“Stay on the Track!”

What an incredible day. I can’t believe all the things we saw. The biggest problem I’m running into in Sahara is that describing the way things look and happen isn’t good enough; it’s all about the way it makes me feel. Walking through an occupied, UN city like Dakhla, I can describe what I see, but that is nothing compared to all the things I feel. Luckily, what I felt most today was awe, so I’ll do my best to describe it.

The UN said their most important rule was to stay on they track. So, naturally, we went off-roading.

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What a crazy 24 hours! I’m happy to say I’m safely in Dakhla, a tiny city on the end of the Rio Oro peninsula in Southern Western Sahara. Dakhla is a sleepy little desert town, somehow dry and desolate despite being surrounded on three sides by the Atlantic, but after Laayoune it feels like sun bleached paradise.

Continue reading “UN Visit: MINURSO”

Laayoune – First Impressions

I’m currently sitting on a little bed in a little room in my empty hotel here in Laayoune, the capital of the contested Western Sahara region. Western Sahara (or Moroccan Sahara, depending on who you ask), is the southern territory annexed by Morocco in 1975 in a historical Green March, which freed the region from Spanish colonization (only to essentially become a Moroccan colony). After that there was pretty consistent violence until the UN negotiated a ceasefire. The UN has been peacekeeping in the region ever since. The rest of the world recognizes the area as sovereign, but Morocco still occupies the territory and considers it as a part of the kingdom.

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Couscous Fridays

Fridays are a special day here in Morocco, and today was the best one yet.  Friday is the holy day in Islam, so once a week after Friday morning prayer, families across the country gather together to eat Couscous.  People come home from work and kids get a few hours off work, and the whole country goes on pause in order to sit around a round little table and share a plate of Couscous.  Couscous Fridays is such a special cultural tradition that you can’t order Couscous any other day of the week in Rabat, though more touristy cities offer it to tourists.

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Fes, Ifrane & Azrou

Mom and I wanted to go away for a weekend while she was here, so we’d been brainstorming for almost a month on where we should go.  It wasn’t until I was talking with one of my friends here whose friends had just gone to Ifrane to see wild monkeys that we decided on Fes, Ifrane, and Azrou.  Mom and I want to Fes last year, and I’ve been a few times since, but it’s such a special city, so we both felt good about going back.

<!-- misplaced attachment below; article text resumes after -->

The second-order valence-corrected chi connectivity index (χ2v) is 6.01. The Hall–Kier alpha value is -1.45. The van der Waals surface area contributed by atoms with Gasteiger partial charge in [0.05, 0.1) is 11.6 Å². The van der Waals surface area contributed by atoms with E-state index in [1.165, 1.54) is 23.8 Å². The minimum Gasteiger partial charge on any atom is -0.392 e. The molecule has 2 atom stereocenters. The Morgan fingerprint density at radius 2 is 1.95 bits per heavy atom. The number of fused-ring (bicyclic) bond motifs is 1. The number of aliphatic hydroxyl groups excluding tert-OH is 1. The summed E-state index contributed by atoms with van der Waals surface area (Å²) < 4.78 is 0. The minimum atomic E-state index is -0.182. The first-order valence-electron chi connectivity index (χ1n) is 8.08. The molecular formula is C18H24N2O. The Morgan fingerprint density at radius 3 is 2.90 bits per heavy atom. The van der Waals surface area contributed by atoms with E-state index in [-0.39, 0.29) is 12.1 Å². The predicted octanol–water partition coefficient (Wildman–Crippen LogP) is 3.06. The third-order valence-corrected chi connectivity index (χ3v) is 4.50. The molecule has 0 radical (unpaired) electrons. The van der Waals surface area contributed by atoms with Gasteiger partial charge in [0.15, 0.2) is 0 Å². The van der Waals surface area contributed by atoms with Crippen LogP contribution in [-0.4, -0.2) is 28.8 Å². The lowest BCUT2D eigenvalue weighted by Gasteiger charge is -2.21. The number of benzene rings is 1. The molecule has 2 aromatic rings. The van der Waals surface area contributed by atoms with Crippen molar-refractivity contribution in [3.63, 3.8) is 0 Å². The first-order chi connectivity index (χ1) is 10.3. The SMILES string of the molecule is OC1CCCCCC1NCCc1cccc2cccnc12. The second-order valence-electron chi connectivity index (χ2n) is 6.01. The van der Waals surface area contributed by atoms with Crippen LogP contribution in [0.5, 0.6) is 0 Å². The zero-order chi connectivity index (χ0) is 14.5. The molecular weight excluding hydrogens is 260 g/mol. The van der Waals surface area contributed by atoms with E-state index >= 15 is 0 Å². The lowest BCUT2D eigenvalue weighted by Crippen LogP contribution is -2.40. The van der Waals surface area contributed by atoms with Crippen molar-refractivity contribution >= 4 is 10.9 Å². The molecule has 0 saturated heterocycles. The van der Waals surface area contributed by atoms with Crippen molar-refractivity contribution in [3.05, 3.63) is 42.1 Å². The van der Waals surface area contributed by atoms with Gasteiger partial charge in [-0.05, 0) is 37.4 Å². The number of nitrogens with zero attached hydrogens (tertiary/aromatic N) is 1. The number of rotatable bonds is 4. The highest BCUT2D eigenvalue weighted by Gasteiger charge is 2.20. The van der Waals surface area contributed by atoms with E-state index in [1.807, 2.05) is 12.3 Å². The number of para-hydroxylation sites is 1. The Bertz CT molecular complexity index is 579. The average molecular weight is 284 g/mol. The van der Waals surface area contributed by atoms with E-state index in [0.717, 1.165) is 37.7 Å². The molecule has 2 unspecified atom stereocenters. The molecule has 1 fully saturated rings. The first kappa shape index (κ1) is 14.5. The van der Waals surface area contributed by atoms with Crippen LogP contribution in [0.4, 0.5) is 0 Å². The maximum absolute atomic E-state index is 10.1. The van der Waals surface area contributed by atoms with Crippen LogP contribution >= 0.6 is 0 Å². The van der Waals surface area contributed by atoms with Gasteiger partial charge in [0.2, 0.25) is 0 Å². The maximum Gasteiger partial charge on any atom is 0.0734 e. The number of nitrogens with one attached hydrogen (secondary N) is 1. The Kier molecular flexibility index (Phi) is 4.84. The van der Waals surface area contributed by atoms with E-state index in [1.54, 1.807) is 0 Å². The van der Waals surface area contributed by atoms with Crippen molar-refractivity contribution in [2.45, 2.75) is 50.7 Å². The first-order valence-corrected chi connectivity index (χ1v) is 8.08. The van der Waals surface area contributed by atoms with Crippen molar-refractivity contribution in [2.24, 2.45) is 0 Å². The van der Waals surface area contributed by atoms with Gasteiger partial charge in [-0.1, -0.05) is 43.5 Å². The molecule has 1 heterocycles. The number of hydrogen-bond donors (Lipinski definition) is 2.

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Mom’s Week in Rabat

Mom’s week in Morocco went so quickly! I can’t believe she’s already back in Vancouver, and that I only have one month left in the magical Kingdom of Morocco.

Mom arrived last Monday and I met her at the airport after my Arabic class, with the help of my new taxi driver friend who gave us a great deal. Taxis are really cheap in Morocco, but local taxis or “petit taxis” can’t leave their own city, and since the airport is technically in Sale, not Rabat, I had to take a white taxi or ‘grand taxi’ which costs ten times more to go the same distance.  But since I was going there and back, he offered to wait and drive us both ways for a lower price.

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École de Gouvernance et d’Économie de Rabat

I realized that I haven’t written very much about school yet, and since it’s starting to heat up with midterms and assignments I wanted to take a minute to talk about my courses!

EGE (École de Gouvernance et d’Économie de Rabat) is an extension of the famous Science Po schools in France and is devoted to teaching Politics, Governance, and Economics.  Its three official languages of instruction are French, English, and Arabic.  The school is smaller than my graduating high school class, with just over 250 students in both undergraduate and masters programs, and around 30 are international students.

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It’s so hard to find the time to blog! I’m learning very quickly that travel blogging is entirely different from life blogging, and I’m definitely better suited for it in a travel setting!  When you travel it’s easy to take absolutely everything in, analyze it, make sense of it, and then write something of substance.  When you’re actually living somewhere, your everyday is about so much more than observing interesting details and describing them, and it’s easy to let some of the amazing “Morocco” things slip by.

Continue reading “Ottawa”

Street Harassment

I’ve been getting some questions about harassment lately, so I thought I’d do my best to explain it a little better.

Street harassment is a massive problem around the world, but is particularly prominent in Morocco, a country that is both developing and has a cultural attitude that facilitates a male-dominated social sphere.  Hollaback!, one my favourite organizations that is working in this area, uses the following definition:

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